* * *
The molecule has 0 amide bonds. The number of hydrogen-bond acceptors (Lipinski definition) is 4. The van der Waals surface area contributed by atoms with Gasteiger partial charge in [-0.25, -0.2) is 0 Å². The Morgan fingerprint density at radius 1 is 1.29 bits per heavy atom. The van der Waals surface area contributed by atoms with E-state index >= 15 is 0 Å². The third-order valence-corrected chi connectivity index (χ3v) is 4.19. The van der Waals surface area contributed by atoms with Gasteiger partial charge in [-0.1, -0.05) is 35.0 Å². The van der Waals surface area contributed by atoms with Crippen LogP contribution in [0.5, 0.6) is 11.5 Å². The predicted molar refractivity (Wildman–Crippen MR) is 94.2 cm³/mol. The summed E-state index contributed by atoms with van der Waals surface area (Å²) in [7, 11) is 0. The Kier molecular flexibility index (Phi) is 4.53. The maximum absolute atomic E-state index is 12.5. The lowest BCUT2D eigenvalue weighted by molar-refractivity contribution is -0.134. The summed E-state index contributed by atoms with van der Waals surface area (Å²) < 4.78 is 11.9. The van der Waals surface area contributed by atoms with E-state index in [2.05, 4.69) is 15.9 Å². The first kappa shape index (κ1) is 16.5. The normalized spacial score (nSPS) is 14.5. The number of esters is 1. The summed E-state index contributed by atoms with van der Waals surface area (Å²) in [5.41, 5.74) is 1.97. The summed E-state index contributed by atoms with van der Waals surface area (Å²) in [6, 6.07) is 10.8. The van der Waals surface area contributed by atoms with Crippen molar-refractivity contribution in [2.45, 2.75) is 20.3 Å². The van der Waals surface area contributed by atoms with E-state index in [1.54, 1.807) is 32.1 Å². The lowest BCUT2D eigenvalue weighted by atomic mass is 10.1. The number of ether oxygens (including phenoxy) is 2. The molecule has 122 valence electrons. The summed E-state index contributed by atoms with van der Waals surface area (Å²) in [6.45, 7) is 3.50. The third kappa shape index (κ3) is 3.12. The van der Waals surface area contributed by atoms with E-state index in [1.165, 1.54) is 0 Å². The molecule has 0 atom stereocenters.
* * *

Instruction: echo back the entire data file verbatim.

The molecule has 0 amide bonds. The number of hydrogen-bond acceptors (Lipinski definition) is 4. The van der Waals surface area contributed by atoms with Gasteiger partial charge in [-0.25, -0.2) is 0 Å². The Morgan fingerprint density at radius 1 is 1.29 bits per heavy atom. The van der Waals surface area contributed by atoms with E-state index >= 15 is 0 Å². The third-order valence-corrected chi connectivity index (χ3v) is 4.19. The van der Waals surface area contributed by atoms with Gasteiger partial charge in [-0.1, -0.05) is 35.0 Å². The van der Waals surface area contributed by atoms with Crippen LogP contribution in [0.5, 0.6) is 11.5 Å². The predicted molar refractivity (Wildman–Crippen MR) is 94.2 cm³/mol. The summed E-state index contributed by atoms with van der Waals surface area (Å²) in [7, 11) is 0. The Kier molecular flexibility index (Phi) is 4.53. The maximum absolute atomic E-state index is 12.5. The lowest BCUT2D eigenvalue weighted by molar-refractivity contribution is -0.134. The summed E-state index contributed by atoms with van der Waals surface area (Å²) < 4.78 is 11.9. The van der Waals surface area contributed by atoms with E-state index in [2.05, 4.69) is 15.9 Å². The first kappa shape index (κ1) is 16.5. The normalized spacial score (nSPS) is 14.5. The number of esters is 1. The summed E-state index contributed by atoms with van der Waals surface area (Å²) in [5.41, 5.74) is 1.97. The summed E-state index contributed by atoms with van der Waals surface area (Å²) in [6, 6.07) is 10.8. The van der Waals surface area contributed by atoms with Crippen molar-refractivity contribution in [2.45, 2.75) is 20.3 Å². The van der Waals surface area contributed by atoms with E-state index in [1.54, 1.807) is 32.1 Å². The lowest BCUT2D eigenvalue weighted by atomic mass is 10.1. The number of ether oxygens (including phenoxy) is 2. The molecule has 122 valence electrons. The summed E-state index contributed by atoms with van der Waals surface area (Å²) in [6.45, 7) is 3.50. The third kappa shape index (κ3) is 3.12. The van der Waals surface area contributed by atoms with E-state index in [1.165, 1.54) is 0 Å². The molecule has 0 atom stereocenters.